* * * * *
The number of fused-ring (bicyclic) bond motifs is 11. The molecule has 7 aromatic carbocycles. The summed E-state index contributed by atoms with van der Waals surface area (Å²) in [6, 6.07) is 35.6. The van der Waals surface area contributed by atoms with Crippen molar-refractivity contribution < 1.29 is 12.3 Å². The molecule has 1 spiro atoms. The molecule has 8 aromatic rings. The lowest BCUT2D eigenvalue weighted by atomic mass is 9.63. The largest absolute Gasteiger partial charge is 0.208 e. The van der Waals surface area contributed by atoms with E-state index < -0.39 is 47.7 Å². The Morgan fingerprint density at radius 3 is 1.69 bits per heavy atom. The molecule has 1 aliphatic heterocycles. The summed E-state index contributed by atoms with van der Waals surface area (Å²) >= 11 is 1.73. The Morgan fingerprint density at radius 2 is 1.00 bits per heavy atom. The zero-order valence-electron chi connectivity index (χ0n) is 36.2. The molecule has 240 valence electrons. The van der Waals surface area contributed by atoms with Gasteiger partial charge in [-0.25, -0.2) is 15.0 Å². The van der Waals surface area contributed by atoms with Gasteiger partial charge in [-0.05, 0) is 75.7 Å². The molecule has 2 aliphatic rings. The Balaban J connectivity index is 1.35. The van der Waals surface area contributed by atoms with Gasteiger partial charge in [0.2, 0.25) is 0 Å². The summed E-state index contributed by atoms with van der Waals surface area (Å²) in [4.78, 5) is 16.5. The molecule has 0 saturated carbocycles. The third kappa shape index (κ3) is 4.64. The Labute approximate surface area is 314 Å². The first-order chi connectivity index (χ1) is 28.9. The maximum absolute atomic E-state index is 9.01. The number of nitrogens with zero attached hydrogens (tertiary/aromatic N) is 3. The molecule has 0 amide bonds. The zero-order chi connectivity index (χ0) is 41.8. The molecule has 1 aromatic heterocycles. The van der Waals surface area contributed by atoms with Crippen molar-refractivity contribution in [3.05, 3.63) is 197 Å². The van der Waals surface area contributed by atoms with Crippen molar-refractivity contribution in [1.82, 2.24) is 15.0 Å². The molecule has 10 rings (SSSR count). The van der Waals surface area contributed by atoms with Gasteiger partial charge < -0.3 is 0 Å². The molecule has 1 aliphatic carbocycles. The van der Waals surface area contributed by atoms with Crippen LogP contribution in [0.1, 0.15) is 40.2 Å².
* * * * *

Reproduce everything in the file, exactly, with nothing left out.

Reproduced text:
The number of fused-ring (bicyclic) bond motifs is 11. The molecule has 7 aromatic carbocycles. The summed E-state index contributed by atoms with van der Waals surface area (Å²) in [6, 6.07) is 35.6. The van der Waals surface area contributed by atoms with Crippen molar-refractivity contribution < 1.29 is 12.3 Å². The molecule has 1 spiro atoms. The molecule has 8 aromatic rings. The lowest BCUT2D eigenvalue weighted by atomic mass is 9.63. The largest absolute Gasteiger partial charge is 0.208 e. The van der Waals surface area contributed by atoms with E-state index < -0.39 is 47.7 Å². The Morgan fingerprint density at radius 3 is 1.69 bits per heavy atom. The molecule has 1 aliphatic heterocycles. The summed E-state index contributed by atoms with van der Waals surface area (Å²) >= 11 is 1.73. The Morgan fingerprint density at radius 2 is 1.00 bits per heavy atom. The zero-order valence-electron chi connectivity index (χ0n) is 36.2. The molecule has 240 valence electrons. The van der Waals surface area contributed by atoms with Gasteiger partial charge in [-0.25, -0.2) is 15.0 Å². The van der Waals surface area contributed by atoms with Gasteiger partial charge in [-0.05, 0) is 75.7 Å². The molecule has 2 aliphatic rings. The Balaban J connectivity index is 1.35. The van der Waals surface area contributed by atoms with Gasteiger partial charge in [0.2, 0.25) is 0 Å². The summed E-state index contributed by atoms with van der Waals surface area (Å²) in [4.78, 5) is 16.5. The molecule has 0 saturated carbocycles. The third kappa shape index (κ3) is 4.64. The Labute approximate surface area is 314 Å². The first-order chi connectivity index (χ1) is 28.9. The maximum absolute atomic E-state index is 9.01. The number of nitrogens with zero attached hydrogens (tertiary/aromatic N) is 3. The molecule has 0 amide bonds. The zero-order chi connectivity index (χ0) is 41.8. The molecule has 1 aromatic heterocycles. The van der Waals surface area contributed by atoms with Crippen molar-refractivity contribution in [3.05, 3.63) is 197 Å². The van der Waals surface area contributed by atoms with Crippen molar-refractivity contribution in [1.82, 2.24) is 15.0 Å². The molecule has 10 rings (SSSR count). The van der Waals surface area contributed by atoms with Gasteiger partial charge < -0.3 is 0 Å². The molecule has 1 aliphatic carbocycles. The van der Waals surface area contributed by atoms with Crippen LogP contribution in [0.1, 0.15) is 40.2 Å².